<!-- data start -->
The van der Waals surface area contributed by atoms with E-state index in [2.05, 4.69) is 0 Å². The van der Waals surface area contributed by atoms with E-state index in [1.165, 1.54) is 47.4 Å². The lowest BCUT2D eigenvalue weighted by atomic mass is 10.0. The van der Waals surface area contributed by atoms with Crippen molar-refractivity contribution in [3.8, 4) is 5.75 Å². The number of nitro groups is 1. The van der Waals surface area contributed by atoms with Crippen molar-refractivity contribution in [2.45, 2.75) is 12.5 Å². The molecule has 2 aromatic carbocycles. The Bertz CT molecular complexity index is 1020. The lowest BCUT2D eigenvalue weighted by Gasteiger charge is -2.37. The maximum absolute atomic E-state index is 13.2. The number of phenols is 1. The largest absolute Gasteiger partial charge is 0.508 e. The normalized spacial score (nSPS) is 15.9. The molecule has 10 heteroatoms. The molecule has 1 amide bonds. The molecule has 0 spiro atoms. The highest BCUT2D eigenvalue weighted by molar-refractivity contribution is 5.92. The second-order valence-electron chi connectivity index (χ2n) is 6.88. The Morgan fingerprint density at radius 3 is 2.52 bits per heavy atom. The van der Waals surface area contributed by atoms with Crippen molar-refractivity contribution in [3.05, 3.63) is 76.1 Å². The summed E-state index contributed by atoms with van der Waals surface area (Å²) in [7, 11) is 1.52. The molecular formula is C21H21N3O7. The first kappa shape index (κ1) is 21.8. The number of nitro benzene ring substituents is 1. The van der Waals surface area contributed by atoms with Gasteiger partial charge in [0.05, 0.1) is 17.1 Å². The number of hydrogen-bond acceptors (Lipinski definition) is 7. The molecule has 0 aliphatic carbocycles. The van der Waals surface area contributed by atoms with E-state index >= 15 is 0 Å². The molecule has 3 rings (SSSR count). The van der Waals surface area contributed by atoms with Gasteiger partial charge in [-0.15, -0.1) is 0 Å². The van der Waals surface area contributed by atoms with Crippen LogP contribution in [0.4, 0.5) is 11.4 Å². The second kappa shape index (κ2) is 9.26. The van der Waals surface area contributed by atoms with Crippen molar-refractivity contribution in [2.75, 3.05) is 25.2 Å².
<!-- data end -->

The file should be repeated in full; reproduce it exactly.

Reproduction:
The van der Waals surface area contributed by atoms with E-state index in [2.05, 4.69) is 0 Å². The van der Waals surface area contributed by atoms with E-state index in [1.165, 1.54) is 47.4 Å². The lowest BCUT2D eigenvalue weighted by atomic mass is 10.0. The van der Waals surface area contributed by atoms with Crippen molar-refractivity contribution in [3.8, 4) is 5.75 Å². The number of nitro groups is 1. The van der Waals surface area contributed by atoms with Crippen molar-refractivity contribution in [2.45, 2.75) is 12.5 Å². The molecule has 2 aromatic carbocycles. The Bertz CT molecular complexity index is 1020. The lowest BCUT2D eigenvalue weighted by Gasteiger charge is -2.37. The maximum absolute atomic E-state index is 13.2. The number of phenols is 1. The largest absolute Gasteiger partial charge is 0.508 e. The normalized spacial score (nSPS) is 15.9. The molecule has 10 heteroatoms. The molecule has 1 amide bonds. The molecule has 0 spiro atoms. The highest BCUT2D eigenvalue weighted by molar-refractivity contribution is 5.92. The second-order valence-electron chi connectivity index (χ2n) is 6.88. The Morgan fingerprint density at radius 3 is 2.52 bits per heavy atom. The van der Waals surface area contributed by atoms with Crippen molar-refractivity contribution in [3.05, 3.63) is 76.1 Å². The summed E-state index contributed by atoms with van der Waals surface area (Å²) in [7, 11) is 1.52. The molecular formula is C21H21N3O7. The first kappa shape index (κ1) is 21.8. The number of nitro benzene ring substituents is 1. The van der Waals surface area contributed by atoms with Gasteiger partial charge in [0.05, 0.1) is 17.1 Å². The number of hydrogen-bond acceptors (Lipinski definition) is 7. The molecule has 0 aliphatic carbocycles. The van der Waals surface area contributed by atoms with E-state index >= 15 is 0 Å². The molecule has 3 rings (SSSR count). The van der Waals surface area contributed by atoms with Gasteiger partial charge in [-0.15, -0.1) is 0 Å². The van der Waals surface area contributed by atoms with Crippen LogP contribution in [0.4, 0.5) is 11.4 Å². The second kappa shape index (κ2) is 9.26. The van der Waals surface area contributed by atoms with Crippen molar-refractivity contribution in [2.75, 3.05) is 25.2 Å².